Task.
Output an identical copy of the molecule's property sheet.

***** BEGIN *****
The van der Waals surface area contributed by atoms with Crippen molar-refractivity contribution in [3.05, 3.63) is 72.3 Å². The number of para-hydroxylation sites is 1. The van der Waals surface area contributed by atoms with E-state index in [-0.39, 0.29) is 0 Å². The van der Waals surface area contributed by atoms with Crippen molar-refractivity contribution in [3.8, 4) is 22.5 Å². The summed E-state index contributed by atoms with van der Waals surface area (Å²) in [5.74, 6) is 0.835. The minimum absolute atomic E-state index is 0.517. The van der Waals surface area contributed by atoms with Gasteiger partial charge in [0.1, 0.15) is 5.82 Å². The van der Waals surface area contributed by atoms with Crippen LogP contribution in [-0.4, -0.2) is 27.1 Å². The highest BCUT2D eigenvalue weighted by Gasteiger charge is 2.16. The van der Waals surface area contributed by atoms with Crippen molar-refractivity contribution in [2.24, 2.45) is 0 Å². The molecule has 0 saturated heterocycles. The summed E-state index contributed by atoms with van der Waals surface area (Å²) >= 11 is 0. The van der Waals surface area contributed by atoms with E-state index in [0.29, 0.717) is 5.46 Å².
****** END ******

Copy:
The van der Waals surface area contributed by atoms with Crippen molar-refractivity contribution in [3.05, 3.63) is 72.3 Å². The number of para-hydroxylation sites is 1. The van der Waals surface area contributed by atoms with E-state index in [-0.39, 0.29) is 0 Å². The van der Waals surface area contributed by atoms with Crippen molar-refractivity contribution in [3.8, 4) is 22.5 Å². The summed E-state index contributed by atoms with van der Waals surface area (Å²) in [5.74, 6) is 0.835. The minimum absolute atomic E-state index is 0.517. The van der Waals surface area contributed by atoms with Gasteiger partial charge in [0.1, 0.15) is 5.82 Å². The van der Waals surface area contributed by atoms with Crippen LogP contribution in [-0.4, -0.2) is 27.1 Å². The highest BCUT2D eigenvalue weighted by Gasteiger charge is 2.16. The van der Waals surface area contributed by atoms with Crippen molar-refractivity contribution in [2.24, 2.45) is 0 Å². The molecule has 0 saturated heterocycles. The summed E-state index contributed by atoms with van der Waals surface area (Å²) >= 11 is 0. The van der Waals surface area contributed by atoms with E-state index in [0.29, 0.717) is 5.46 Å².